Commentary by James H. Shott
The experiences of Republican presidential candidate Mitt Romney last week illustrate how the media fail to provide adequate, objective and balanced coverage of serious campaign issues.
Campaigning in Colorado last week, Mr. Romney gave an interview to a local TV reporter, no doubt wanting to talk about his ideas for combating the horrible economic conditions, the need for jobs, and other weighty problems that threaten the nation.
The reporter began by asking about Mr. Romney’s inability to connect with Colorado Republicans, and following his 24-second answer then moved to same-sex marriage. Mr. Romney gave what he said was the same answer to this question as he has given from the beginning. The reporter then asked follow-up questions on that same subject. After two minutes of questions and answers on same-sex marriage, the reporter then asked if illegal aliens should receive in-state tuition. And then after that she asked Mr. Romney about medical marijuana.
So, given the opportunity to interview the likely Republican nominee for the office of President of the United States, a local reporter spends three minutes of the four and one-half minute interview asking about social issues.
Mr. Romney had about all he could stand, so he protested, since medical marijuana, same-sex marriage and tuition for illegals are neither the most important issues facing the nation, nor something about which a President of the United States should be concerned, since they are state issues.
And, indeed, there are obviously more important issues needing attention, such as the $16 trillion national debt that runs to $50,000 for every one of the more than 300 million Americans. How about the highest corporate tax rate in the world that makes U.S. corporations less competitive in the world market? How about the 16 percent of American workers – about 13 million, all together – that can’t find a job at all, or are underemployed? What about a nuclear Iran, and the mess in Afghanistan? How about the fact that the Democrats in charge of the U.S. Senate have shirked their obligation to pass a budget for three straight years?
None of that seemed important to the reporter, but she finally did get around to asking questions about energy.
While the Colorado reporter was focusing on less relevant topics, the intrepid investigators at The Washington Post were busy looking into Mr. Romney’s high school days, searching for archaic dirt. And, they found some.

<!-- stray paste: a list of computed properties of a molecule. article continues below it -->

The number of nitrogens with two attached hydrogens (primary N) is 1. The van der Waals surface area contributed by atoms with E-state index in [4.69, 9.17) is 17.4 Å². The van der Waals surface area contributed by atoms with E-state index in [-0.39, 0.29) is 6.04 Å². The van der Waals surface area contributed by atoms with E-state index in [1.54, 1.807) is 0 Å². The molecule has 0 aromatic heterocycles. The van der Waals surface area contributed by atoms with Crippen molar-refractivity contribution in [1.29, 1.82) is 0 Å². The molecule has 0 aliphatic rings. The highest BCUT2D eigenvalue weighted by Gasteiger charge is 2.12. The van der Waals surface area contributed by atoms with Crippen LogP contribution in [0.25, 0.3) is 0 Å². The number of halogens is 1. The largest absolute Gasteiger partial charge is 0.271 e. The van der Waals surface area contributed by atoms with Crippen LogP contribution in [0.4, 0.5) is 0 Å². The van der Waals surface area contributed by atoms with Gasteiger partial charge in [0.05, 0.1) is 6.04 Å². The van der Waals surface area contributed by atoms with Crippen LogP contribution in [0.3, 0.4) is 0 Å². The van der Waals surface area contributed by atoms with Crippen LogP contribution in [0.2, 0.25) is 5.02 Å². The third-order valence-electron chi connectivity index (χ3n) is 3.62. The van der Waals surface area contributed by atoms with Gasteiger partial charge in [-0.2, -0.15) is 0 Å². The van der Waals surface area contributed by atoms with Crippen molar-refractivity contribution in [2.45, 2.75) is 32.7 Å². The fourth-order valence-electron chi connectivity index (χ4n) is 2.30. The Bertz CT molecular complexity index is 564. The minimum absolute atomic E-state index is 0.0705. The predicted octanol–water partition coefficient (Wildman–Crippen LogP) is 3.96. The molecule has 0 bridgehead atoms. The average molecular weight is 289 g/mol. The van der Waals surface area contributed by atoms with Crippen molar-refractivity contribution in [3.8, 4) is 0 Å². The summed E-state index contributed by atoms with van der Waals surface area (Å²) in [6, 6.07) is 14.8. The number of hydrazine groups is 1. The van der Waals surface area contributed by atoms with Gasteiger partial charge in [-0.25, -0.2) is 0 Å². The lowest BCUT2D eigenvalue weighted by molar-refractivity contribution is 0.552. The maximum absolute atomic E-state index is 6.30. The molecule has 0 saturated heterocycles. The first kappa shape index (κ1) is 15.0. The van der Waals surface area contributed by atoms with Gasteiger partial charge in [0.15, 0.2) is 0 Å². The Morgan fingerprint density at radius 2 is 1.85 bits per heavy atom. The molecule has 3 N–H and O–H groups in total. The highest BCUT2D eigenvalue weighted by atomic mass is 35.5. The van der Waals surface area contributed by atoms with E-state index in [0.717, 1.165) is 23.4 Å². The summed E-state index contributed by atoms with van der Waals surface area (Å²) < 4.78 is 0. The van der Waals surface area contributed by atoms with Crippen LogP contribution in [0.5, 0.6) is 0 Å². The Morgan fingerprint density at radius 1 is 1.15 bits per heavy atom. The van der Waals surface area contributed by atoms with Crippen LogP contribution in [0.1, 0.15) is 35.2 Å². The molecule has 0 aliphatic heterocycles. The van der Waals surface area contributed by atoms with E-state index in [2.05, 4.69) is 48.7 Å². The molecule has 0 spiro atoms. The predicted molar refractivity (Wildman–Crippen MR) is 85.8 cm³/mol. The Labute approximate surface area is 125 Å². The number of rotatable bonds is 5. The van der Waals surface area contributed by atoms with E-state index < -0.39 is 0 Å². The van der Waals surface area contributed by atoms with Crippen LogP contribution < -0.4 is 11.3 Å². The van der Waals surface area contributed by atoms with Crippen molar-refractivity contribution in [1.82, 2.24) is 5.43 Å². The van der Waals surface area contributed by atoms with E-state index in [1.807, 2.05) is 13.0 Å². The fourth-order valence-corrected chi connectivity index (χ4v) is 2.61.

Some of the former governor’s high school classmates from 1965 said that he had indulged in boyish behavior, and one incident allegedly involved forcibly cutting the long blonde hair of a boy a year younger than Mr. Romney, who the classmates said may have been gay. If true, this was clearly wrong and indefensible. But it was nearly 50 years ago in high school, and appears to be an isolated incident. Yet, The Post thought it was important enough for 5,000 words starting on page 1 above the fold. And since then these allegations have “evolved” into proof that Mitt Romney was a homophobic bully. He also is accused of pulling classmate Susie Jones’ hair in the third grade.
The Post’s crack investigators successfully found this 47 year-old story about Mr. Romney (13 times longer ago than the last budget passed by our Democrat-controlled Senate), but gave little attention to Barack Obama’s history with former members of the Weather Underground and his admitted “enthusiastic” drug use, and were unable to find any information about his mysterious college days, including his grades, his formal papers, his days at the Harvard Law Review, his friends, etc.
Some people’s past apparently deserves closer scrutiny than others. You can understand why The Post might regard Mr. Romney’s past as more important: he’s running for President.
It is relevant to note that the family of John Lauber, the victim of Mr. Romney’s alleged brutish haircut, is appalled that their relative would be used for political purposes. His older sister, Christine, was unaware that Mitt Romney, or anyone else, “bullied” her brother, who passed away from liver cancer in 2004, but she was clearly not pleased by the story. “Even if it did happen, John probably wouldn’t have said anything,” she said. “If he were still alive today, he would be furious.”
“The family of John Lauber is releasing a statement saying the portrayal of John is factually incorrect and we are aggrieved that he would be used to further a political agenda,” she said. “There will be no more comments from the family.”
The treatment of Mitt Romney in 2012 and the treatment of Barack Obama in 2008 couldn’t be more different. In the Romney story, an unproved allegation of bullying gets front page treatment from The Washington Post, but admitted drug use, et al, by Barack Obama goes virtually unreported.
By emphasizing peripheral issues like same-sex marriage, illegal alien tuition, medical marijuana, and high school behavior, the liberal media distracts attention from President Obama’s dismal record on the critical economic problems. And in the attempt to discredit Mr. Romney, The Washington Post story denigrates John Lauber’s memory and upsets his family, presumably because of its obligation to inform the public. Well, about some things, anyway.
Cross-posted from Observations